Real estate was a wild ride this spring. Inventory hit an all time low at 0.9 months of inventory this past March. There was extreme competition among buyers in the $120-250k price ranges. Most of my home buyers searched for at least a few months and wrote multiple offers. I educate my buyers on the different criteria the seller will use to evaluate the offer, and we worked to their strong points as best as possible. For example, some people were flexible in their timing, so they offered sellers longer time to occupy the home after closing. Some were tight on timing, but could offer larger down payments and earnest money. All of my buyers were well prepared and writing strong offers.
It has been a whole year since I wrote a real estate market update for the greater Grand Rapids area. Why? It has been the same story for the last two years straight. How many different ways can you say "we have extremely low inventory!"?
As a refresher, inventory is measured by months of supply. Months of supply is the measure of how many months it would take for the current inventory of homes on the market to sell, given the current pace of home sales. Months of supply is a good indicator of whether a particular real estate market is favoring buyers or sellers. Our local market has strongly favored sellers the last few years. Although the market has been great for sellers, it has been extremely difficult for buyers trying to purchase, especially first-time buyers who generally have lower down payments.
In September last year, the greater Grand Rapids housing inventory started an uptick and continued for four months straight. This is the first time that has happened in the last five years or so. We went from a yearly low of 1.3 months of inventory up to 1.9 months by the end of 2016. Many were predicting the market to finally level out a little. However, from December through the end of January, inventory suddenly fell back down to 1.4 months. Last spring was a crazy market with buyers sometimes competing with 10+ offers. This year we have even less inventory than last as we lead up to the spring market. Buyers will need to be diligent, patient, and put their best foot forward in the home buying competition. Sellers have the convenience of short market times and multiple offers to choose from if the house is priced right.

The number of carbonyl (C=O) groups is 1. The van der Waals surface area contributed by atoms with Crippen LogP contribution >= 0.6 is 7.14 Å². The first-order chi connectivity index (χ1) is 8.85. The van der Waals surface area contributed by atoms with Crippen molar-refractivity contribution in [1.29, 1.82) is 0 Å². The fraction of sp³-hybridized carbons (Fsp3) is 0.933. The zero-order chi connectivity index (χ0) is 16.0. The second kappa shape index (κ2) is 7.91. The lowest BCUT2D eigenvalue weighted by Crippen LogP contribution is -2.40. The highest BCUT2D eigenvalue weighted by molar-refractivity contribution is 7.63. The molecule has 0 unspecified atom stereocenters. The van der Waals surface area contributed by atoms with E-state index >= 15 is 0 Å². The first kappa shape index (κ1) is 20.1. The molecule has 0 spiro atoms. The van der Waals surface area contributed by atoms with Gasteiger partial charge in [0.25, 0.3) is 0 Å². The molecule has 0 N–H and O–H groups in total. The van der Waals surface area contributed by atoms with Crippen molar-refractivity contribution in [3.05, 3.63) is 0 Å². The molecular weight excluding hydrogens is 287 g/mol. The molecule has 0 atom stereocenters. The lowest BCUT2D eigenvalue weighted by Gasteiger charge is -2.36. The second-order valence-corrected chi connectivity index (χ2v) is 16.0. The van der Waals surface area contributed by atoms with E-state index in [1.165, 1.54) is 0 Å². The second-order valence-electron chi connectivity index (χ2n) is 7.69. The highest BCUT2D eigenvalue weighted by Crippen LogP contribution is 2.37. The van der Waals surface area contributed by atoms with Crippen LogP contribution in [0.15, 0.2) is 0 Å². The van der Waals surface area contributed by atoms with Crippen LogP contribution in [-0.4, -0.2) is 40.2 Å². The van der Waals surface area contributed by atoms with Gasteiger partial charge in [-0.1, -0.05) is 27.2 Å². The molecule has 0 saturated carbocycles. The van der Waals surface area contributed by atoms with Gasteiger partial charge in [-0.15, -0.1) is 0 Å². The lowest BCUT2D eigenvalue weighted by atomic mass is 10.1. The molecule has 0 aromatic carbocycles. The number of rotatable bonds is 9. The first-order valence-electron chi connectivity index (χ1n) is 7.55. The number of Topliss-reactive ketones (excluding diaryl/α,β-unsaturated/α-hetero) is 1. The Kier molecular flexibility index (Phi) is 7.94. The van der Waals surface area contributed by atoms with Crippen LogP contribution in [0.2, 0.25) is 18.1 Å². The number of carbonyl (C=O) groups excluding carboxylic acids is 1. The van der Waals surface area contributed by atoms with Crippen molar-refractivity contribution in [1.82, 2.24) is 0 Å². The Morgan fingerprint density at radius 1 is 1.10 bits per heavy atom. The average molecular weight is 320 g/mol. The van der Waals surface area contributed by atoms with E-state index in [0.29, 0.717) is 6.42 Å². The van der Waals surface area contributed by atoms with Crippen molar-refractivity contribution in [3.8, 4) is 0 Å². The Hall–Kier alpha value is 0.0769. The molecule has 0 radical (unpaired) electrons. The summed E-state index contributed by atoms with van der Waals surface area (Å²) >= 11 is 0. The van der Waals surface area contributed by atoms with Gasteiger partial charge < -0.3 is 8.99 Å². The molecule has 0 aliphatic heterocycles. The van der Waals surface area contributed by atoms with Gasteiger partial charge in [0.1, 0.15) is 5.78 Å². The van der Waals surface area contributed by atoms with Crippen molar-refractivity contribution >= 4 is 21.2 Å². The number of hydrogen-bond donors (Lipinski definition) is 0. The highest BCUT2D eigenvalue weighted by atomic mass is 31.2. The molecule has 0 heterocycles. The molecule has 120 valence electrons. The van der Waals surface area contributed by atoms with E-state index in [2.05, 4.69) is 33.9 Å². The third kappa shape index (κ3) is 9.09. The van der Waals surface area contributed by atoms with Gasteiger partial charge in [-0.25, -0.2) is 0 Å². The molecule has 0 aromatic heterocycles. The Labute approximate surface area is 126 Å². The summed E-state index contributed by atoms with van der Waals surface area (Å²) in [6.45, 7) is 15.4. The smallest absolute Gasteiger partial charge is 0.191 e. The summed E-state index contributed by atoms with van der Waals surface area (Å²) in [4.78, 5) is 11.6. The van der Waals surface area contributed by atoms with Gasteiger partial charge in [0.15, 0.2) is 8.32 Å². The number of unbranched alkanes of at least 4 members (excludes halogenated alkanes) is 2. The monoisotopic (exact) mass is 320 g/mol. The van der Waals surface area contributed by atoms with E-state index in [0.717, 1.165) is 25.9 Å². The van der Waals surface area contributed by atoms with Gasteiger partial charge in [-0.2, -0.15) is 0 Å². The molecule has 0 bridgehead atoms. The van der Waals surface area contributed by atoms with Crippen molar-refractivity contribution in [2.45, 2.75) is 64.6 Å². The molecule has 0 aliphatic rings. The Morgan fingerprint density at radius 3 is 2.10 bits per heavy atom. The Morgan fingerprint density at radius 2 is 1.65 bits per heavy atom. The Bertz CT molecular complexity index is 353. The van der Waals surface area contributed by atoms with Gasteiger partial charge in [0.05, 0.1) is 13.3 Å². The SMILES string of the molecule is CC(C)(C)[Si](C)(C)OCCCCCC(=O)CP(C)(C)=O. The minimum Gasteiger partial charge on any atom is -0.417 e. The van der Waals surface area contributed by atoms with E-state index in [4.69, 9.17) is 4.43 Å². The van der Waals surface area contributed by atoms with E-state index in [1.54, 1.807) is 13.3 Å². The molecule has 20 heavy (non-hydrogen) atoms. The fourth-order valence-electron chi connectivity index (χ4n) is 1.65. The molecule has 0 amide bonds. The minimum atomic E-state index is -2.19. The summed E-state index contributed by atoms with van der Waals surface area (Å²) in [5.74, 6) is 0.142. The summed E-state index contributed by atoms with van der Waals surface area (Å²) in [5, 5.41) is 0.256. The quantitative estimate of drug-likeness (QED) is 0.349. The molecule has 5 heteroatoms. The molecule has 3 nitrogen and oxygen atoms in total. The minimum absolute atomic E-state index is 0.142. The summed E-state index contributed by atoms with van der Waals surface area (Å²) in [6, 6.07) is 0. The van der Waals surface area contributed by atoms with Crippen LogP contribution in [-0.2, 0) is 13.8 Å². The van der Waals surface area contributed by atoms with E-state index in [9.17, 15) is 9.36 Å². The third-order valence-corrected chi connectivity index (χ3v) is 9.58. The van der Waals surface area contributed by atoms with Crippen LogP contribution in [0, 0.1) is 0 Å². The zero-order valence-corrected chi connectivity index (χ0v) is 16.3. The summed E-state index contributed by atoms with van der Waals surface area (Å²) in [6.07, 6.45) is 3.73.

Earlier this year, the spring market was a house feeding frenzy. Popular homes were receiving 5, 10, sometimes as high as 20 offers. March and April saw a housing inventory of only 1.3 months. It is too early to call for sure, but I believe this was the peak of the rising prices for the Grand Rapids market.
Over the last four months or so, we have seen the inventory levels increasing. Each month we have slowly ticked up to the current level of 1.7 months. That is still a very low level of inventory, however, the day-to-day pace of the market is noticeably slower. Homes are still selling quickly and multiple offers are common, but it is not as ridiculously competitive as it was this spring. Experts have been predicting inventory levels and price increases to level off for a couple years now. It may be finally happening.
In the last few months, the inventory level has tightened again. All the way down to 1.3 months. This is a historical low for the inventory of homes for sale in the Grand Rapids market.
Although inventory was dwindling, the number of buyers increased with the spring market. The result? Feeding frenzy is probably the most accurate way to describe the competition. If a house is priced right and in good condition, it is common place to see 5-10 offers on one property within three days of hitting the market. Open houses look like assembly lines of people going in and out. It is great to be a seller right now. Unfortunately, it is very difficult to be a home buyer at the moment. The buyers who are winning in extremely competitive situations are usually cash buyers, or buyers who have large down payments if they need financing. It makes it especially tough for first-time buyers trying to enter the market.